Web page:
tribes of Southeastern Alaska is to be held «
Kluckwan. on the Dalton trail, beginning the flwt
week in September. It will be a notableaffsir^s
only for the fact that great numbers of native^
will be present, but also for the underlying mottvm
of the gathering. It Is planned to make it tha oc
casion of the pacification of two warring tri§£
of the district, between which the bitterest enmter
and periodical feuds have existed for six TiiiiiTiMfl
years. They are the Wrangels and the SItSS
Kodowatt. chief of another tribe, residing ->
Kluckwan. and far from the home of elt&sr t£f
Wrangels or the Sitkas. has conceived the ld«^
bringing peace between the two opposing nnnnt«
It Is his Intention to hold a grand least, .or -%ol'
latch." which, in its most literal lnterDretmtC
means a gift making and pleasure creating ?
On such occasions the one giving the en*ertai£:
ment invites his friends and surroundta« tribtVT?*
gives to them many and valuable present: 3£
heartily does he enter into the work Toftea
everything he possesses, sometimes reachtaurtS
value of thousands of dollars, Is gi%naw»y tta
This celebration. Kodowatt says, is to fc© •*_
last of the kind. He has Issued lsvitatlo-s £> 22
Wrangels and the Sitkas to Join, and it is hlaTaS?
pose to unite them, after their long aU-natlon?iK
bonds of love and friendship, and hive the hatehSt
buried forever. To this end the old fellow *- -— a ~
Ing his energies. He declared that this Is to lL
the last great "potlatch." and that after it fC
Indians shall live as the white man, and peac'S
shall reign among the tribes. yeaca
J. M. Blankenburg. a business man of TTstnM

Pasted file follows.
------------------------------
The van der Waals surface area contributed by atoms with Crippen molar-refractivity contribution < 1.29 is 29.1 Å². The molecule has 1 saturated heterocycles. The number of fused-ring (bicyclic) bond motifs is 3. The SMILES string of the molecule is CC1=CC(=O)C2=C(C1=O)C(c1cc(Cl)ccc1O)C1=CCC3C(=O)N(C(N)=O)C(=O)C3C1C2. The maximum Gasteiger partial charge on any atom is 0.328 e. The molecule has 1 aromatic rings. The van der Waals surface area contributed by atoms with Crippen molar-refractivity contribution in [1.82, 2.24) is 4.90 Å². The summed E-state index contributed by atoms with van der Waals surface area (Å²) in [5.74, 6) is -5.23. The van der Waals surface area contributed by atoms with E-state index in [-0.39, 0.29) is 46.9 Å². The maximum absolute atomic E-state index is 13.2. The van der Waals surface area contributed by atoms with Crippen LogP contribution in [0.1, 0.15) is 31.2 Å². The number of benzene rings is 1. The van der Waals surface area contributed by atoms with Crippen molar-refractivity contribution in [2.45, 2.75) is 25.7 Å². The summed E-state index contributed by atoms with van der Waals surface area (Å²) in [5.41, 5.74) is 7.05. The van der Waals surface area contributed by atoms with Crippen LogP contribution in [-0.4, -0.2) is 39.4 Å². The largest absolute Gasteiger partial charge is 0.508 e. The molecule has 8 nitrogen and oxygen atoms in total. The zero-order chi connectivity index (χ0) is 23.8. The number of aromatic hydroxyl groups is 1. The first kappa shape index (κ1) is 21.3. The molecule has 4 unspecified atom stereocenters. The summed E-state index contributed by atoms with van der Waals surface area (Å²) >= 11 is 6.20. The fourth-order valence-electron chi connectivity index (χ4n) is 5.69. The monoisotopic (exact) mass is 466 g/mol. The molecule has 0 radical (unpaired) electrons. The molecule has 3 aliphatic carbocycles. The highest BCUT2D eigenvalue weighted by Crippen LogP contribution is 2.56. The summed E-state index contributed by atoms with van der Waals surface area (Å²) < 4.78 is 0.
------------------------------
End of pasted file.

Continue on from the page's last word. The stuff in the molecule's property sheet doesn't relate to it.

which Is not far from Kluckwan. brings thTiSS.
of the proposed "potlatch" and the Intended rec^
dilation of the tribes. He says: " —
"The trouble between the Wrangels and the Sit
kas began six hundred years ago at a hi* <v«i»
held by the Wrangels. The Sitkas had been in
vited and were present. The Wrangel* proceeded
to give their guests a jolly time. All lira an So
jubilant that a free-for-all fight resulted. lIrWZ
It was over only a few of the Sitkas had nsrs*T«
to tell the tale of how It happened. escaped
"Then the incensed Sitkas thirsted for the blood
of revenge, and they got it. Feuds resulted and
fights prevailed. At last the Sitkas showed
friendly spirit and Invited the Wrangels to visit
them. They foolishly accepted. *
'"The Sitkas opened the entertainment with most
gracious ostentation. They got their guests Into
a large building. The Sitkas went in also, bat as
the mirth Increased and good cheer gained control
the hosts began to slip out. Before the "Trans; el*
knew It the Sitkas were all out and had the door*
barred. Then the Sitkas set fire to the bulldinjr
and the Wrangels were cremated. That was, per
haps, one hundred years ago. but enough of th»
Wrangels had remained at home to prolong the>
feud and keep the fires of enmity burning. Kodo
watt has now undertaken to bring peace to hi*
From The London News.
An exceptionally good story, which has the ad*
vantage of being true. Is now (our correspondent
tells us) circulating In Parliamentary quarters tn
Berlin. When the Emperor WlU!am Informed Herr
yon BUlow at Hombnrc that he was now Imperial
Chancellor. Herr yon Bulow naturally expressed hS
delight, and perhaps he really was delighted. Bat
all at once he seemed to be considering about Mas*
thins, and the Emperor, perceiving this. said}
"What Is the matter now. Bulow r' The latter
answered that he had just chanced to think of ha
¦m had nothing against the Chancellorship^
but a great deal against the Chancellor's Palace,
for, whilst her present home was a regular little)
jewel box. the great cleaning down In the Chan
cellor's Palace would not be completed before this)
time twelve months. "Give my greetings to th*
Countess." His Majesty replied jocularly, "and t«&
her I would contribute my part toward the clean
ing down." Herr yon Bulow may perhaps ha^ej
hoped that the Emperor would see that the palam
w*a thoroughly renovated. if so. he was its
taken. A few days later, a very oulky parcel was
left at the Countess yon Billow's by the Emperor*
orders. It contained a hundredweight of soap. the>
promised contribution toward the great cleaning

xml | txt